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How listening helps us solve our problems
November 15, 1999
1:50 pm
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ktb
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I'm trying to develop a better understanding
of just how important listening, both to the verbal and nonverbal aspects of communication affects the process.

November 15, 1999
3:21 pm
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Snow
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I have a book that I've ordered called "Never Be Lied to Again". It's about how to read body language. I think body language is as important to listen to as the verbal aspect. Not only do I want to learn about how to read other peoples body language but I want to learn about what signals I'm sending out.

November 16, 1999
12:45 pm
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Cici
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You know how sometimes when you're arguing with soemone, and it really is gettin nowhere, you can stop and look at the person and realize they aren't listening to you, just waiting for you to shut up so they can keep going with their monologue on how much you hurt them?

November 16, 1999
10:59 pm
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ktb
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I would agree with you Snow, and almost exxagerate your point that body language may be more imporant than the verbal aspect. All to often I find myself talking to seomeon who acts interested but when I take a look at how they are standing or how their eye contact is fluttering in every which direction, that the words are part of a script they've spoken a million and one times, but body language can never lie.

November 16, 1999
11:00 pm
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ktb
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I also agree with you Cici. Sometimes people aren't looking for an argument, all they want if for you to listen to their "monologue of complaints" as you called it. But what I'm interested in is how do we determine those moments when someone isn't interested in a conversation they are simply looking for "sounding board"?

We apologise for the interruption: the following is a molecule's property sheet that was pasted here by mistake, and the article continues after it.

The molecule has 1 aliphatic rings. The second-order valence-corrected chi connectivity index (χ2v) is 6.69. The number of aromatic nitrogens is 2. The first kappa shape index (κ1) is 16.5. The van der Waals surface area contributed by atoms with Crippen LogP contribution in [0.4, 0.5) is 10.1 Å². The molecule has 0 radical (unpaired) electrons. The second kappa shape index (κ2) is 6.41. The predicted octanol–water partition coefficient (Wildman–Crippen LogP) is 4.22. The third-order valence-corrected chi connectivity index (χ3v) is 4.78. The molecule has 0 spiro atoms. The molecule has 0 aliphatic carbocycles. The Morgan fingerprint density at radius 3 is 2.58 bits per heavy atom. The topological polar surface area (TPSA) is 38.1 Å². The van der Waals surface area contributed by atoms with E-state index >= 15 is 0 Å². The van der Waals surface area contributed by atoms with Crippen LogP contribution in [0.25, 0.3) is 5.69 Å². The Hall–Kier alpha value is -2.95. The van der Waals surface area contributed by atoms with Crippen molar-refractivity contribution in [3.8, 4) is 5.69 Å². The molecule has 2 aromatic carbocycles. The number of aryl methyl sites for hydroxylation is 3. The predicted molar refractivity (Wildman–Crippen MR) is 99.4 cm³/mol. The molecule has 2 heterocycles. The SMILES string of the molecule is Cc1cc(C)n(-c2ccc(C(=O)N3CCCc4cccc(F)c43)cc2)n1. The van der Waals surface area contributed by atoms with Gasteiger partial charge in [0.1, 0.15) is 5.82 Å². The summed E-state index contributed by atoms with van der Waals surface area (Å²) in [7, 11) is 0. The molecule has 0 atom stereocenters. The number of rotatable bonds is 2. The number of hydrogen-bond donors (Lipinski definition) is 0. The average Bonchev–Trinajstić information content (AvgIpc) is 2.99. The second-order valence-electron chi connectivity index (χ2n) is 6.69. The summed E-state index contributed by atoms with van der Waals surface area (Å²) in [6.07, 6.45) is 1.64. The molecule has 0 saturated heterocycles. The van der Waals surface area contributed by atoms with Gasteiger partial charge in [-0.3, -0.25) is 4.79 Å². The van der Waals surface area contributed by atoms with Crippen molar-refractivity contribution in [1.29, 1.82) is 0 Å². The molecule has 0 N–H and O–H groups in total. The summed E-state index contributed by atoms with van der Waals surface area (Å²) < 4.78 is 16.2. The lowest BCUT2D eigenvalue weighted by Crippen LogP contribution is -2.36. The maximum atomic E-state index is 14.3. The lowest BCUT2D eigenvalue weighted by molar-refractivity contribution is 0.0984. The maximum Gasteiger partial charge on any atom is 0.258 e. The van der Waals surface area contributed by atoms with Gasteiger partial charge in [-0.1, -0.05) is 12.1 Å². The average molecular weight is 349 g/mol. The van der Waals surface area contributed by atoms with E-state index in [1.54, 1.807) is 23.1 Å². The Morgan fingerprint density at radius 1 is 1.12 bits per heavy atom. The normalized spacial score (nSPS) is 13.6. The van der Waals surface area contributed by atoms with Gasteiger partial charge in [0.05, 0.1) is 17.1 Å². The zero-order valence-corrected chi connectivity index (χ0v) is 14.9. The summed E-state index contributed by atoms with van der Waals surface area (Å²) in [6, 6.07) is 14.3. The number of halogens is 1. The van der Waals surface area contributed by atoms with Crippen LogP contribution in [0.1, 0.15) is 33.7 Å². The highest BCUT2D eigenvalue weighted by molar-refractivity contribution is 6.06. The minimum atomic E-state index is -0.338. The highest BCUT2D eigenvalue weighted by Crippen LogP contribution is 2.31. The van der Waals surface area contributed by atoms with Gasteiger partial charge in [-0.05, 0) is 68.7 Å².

November 17, 1999
1:10 pm
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eve
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I think listening - without judging what you hear immediately - is something very difficult but vital to the understanding of a communication, because it can help to sort things out.

Whith people who don't know each other well it's fairly easy, - it's either exchange of the information they talk about, or exchange of information about their social status/hierarchy to establish positions for further negotiations. This can be extremly irritating, when one of the people involved is trying to give information, while the other person is trying to receive information about other things (do you accept me socially, will I be able to join the team, you'd better accept that I know better anyway because I'm the boss and so on).

What is really difficult to sort out for me, is communications with people I know very well (relatives, partner). Because we know each other, we have all kinds of expectations, previous missunderstandings, hidden or open feelings. So each side can say quite simple everyday things and trigger a cascade of reactions that sometimes come unexpected and lead to problems or missunderstandings.
For example (it happend this weekend and it wasn't funny while it happened): My grandmother tells me: "Could you please tell your father (her son) that my light in the guest room does not work". My answer: "let's see, the light bulb is dead, I'll go get a new one and change it" (thinking: I can do that, no need to bother my father, he is taking care of granny all the time, so when I'm there for the weekend I could as well help). So I go downstairs and ask my father "where can I find a new light bulb, I'm shure you have them somewhere, granny needs one." My father gets extremely angry. Why? Nothing was said, to justify that reaction or was it?
When he had calmed down again (hours later!) he explained:
What he heard was: "Grandmother asks Eve to help her with something I would gladly have done for her, so Eve must think that I don't care for granny properly, and that's not true. It's not fair of her to complain when I do everything I can. She gives me the feeling that I can never do enough."